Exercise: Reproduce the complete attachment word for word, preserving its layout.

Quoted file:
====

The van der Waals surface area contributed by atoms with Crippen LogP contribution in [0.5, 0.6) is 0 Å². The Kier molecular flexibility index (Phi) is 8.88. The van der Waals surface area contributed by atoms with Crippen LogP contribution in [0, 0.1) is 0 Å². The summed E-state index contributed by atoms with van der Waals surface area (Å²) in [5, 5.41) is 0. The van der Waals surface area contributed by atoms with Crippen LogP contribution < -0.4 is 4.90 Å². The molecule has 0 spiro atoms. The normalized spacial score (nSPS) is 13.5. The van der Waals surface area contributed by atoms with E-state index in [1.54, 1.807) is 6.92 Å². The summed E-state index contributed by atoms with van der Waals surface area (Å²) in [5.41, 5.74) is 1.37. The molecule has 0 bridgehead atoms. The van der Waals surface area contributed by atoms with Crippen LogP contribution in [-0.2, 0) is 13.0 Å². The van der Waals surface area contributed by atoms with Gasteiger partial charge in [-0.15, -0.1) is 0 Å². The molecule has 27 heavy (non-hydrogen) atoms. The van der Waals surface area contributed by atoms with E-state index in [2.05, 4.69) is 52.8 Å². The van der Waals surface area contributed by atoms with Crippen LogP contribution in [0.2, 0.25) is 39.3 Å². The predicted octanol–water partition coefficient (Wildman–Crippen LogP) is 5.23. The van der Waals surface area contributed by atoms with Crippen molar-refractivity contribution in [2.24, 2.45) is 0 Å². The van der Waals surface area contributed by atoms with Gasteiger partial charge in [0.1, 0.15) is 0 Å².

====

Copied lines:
The van der Waals surface area contributed by atoms with Crippen LogP contribution in [0.5, 0.6) is 0 Å². The Kier molecular flexibility index (Phi) is 8.88. The van der Waals surface area contributed by atoms with Crippen LogP contribution in [0, 0.1) is 0 Å². The summed E-state index contributed by atoms with van der Waals surface area (Å²) in [5, 5.41) is 0. The van der Waals surface area contributed by atoms with Crippen LogP contribution < -0.4 is 4.90 Å². The molecule has 0 spiro atoms. The normalized spacial score (nSPS) is 13.5. The van der Waals surface area contributed by atoms with E-state index in [1.54, 1.807) is 6.92 Å². The summed E-state index contributed by atoms with van der Waals surface area (Å²) in [5.41, 5.74) is 1.37. The molecule has 0 bridgehead atoms. The van der Waals surface area contributed by atoms with Crippen LogP contribution in [-0.2, 0) is 13.0 Å². The van der Waals surface area contributed by atoms with Gasteiger partial charge in [-0.15, -0.1) is 0 Å². The molecule has 27 heavy (non-hydrogen) atoms. The van der Waals surface area contributed by atoms with E-state index in [2.05, 4.69) is 52.8 Å². The van der Waals surface area contributed by atoms with Crippen LogP contribution in [0.2, 0.25) is 39.3 Å². The predicted octanol–water partition coefficient (Wildman–Crippen LogP) is 5.23. The van der Waals surface area contributed by atoms with Crippen molar-refractivity contribution in [2.24, 2.45) is 0 Å². The van der Waals surface area contributed by atoms with Gasteiger partial charge in [0.1, 0.15) is 0 Å².